September 21, 2008
Comedy Dreadfully Out of Step
By GATES, Charlie
Step Brothers (R16) Directed by Adam McKay * * Reviewed by Charlie Gates
Step Brothers has no lack of comic talent, but a major shortage of charisma and laughs.
I wanted to like this film and had high hopes, but was disappointed.
On paper it should work. You have the obvious comic talents of Will Ferrell and John C. Reilly, the director of Anchorman, and the backing of Judd Apatow, the creative powerhouse behind a string of comedy hits such as The 40-year-old Virgin, Knocked Up, Tallageda Nights and Superbad. But it just does not work.
It feels off-kilter, puzzling and strange. The comic timing is out, it is poorly staged and nothing feels convincing or natural.
It is a perplexing and unsettling attempt to cross a big, broad family comedy with the strong language and vulgar gags of previous Apatow hits such as The 40 Year Old Virgin. But where that film balanced the off- colour gags with genuine heart and a protagonist with a winning sense of innocence, the supposedly dramatic or emotional moments in Step Brothers feel utterly false.
The naivety of the two central characters does not win you over as it should. It just feels strange and uncomfortable.
Even the comedy, which, with Ferrell on the screen, you would expect to be funny, feels rambling and undisciplined, as though strange jokes are just thrown at the screen to see if they stick. There are a few chuckles and maybe one or two laughs, but certainly not enough, and most are strained through an uncomfortable grimace.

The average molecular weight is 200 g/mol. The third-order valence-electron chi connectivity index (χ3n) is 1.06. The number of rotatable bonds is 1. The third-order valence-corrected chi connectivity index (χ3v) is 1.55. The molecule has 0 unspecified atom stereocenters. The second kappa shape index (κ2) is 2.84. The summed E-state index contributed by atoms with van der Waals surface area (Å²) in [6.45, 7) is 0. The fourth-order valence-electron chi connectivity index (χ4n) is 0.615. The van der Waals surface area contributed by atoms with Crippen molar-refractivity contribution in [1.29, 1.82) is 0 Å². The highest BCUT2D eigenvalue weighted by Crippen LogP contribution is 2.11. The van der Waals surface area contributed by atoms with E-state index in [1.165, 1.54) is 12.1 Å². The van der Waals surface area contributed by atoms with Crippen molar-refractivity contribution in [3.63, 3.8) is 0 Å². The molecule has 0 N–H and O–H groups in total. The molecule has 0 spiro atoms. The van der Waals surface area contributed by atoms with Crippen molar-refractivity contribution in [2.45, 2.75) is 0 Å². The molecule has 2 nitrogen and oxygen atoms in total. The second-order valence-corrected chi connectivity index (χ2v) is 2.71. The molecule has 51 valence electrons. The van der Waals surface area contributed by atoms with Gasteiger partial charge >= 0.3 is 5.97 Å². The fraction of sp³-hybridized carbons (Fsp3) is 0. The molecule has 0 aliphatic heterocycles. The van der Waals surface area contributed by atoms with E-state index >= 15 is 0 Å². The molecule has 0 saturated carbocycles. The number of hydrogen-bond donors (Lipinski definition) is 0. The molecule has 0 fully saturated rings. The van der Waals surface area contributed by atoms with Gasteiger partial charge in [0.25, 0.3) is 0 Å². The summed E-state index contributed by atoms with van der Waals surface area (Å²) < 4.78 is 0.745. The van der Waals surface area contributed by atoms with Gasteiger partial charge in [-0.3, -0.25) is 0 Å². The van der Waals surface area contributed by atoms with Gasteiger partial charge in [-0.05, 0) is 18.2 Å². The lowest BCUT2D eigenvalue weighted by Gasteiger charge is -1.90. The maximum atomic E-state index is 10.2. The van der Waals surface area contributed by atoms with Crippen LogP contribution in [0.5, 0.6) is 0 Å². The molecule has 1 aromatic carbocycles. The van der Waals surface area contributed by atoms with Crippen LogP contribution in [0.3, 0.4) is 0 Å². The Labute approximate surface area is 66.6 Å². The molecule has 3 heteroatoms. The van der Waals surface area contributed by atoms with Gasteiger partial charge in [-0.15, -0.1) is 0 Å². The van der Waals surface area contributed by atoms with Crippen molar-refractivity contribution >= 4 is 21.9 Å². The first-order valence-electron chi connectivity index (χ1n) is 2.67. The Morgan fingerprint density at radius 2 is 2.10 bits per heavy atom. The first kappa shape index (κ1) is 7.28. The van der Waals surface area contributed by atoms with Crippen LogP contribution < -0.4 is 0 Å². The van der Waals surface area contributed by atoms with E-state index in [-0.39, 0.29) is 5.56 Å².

Actually, there is only one gag in Step Brothers - a gag that is hammered into the ground like a tent peg.
Brennan Huff (Will Ferrell) and Dale Doback (Reilly) might both be about 40 years old, but they behave exactly like eight-year- olds. Um, that is the joke.
Huff's divorced mother marries Doback's widowed father, turning the odd pair of geeky losers who still live at home into, you guessed it, stepbrothers. At first, like territorial children, they hate each other, but they soon start to get along once they realise how much they have in common.
It all wears a little thin after an hour, before it lurches uncomfortably into a half-baked and totally undeserved moral about being true to your inner child. It is not as funny and lovable as other Ferrell comedies, such as Anchorman or Elf, and it lacks the heart of previous films from the prolific Apatow.
I would recommend you give Step Brothers a miss and instead watch the very funny and carefully edited trailer for the film. You get all the best gags, but, at just four minutes long, you save 94 minutes of your life.
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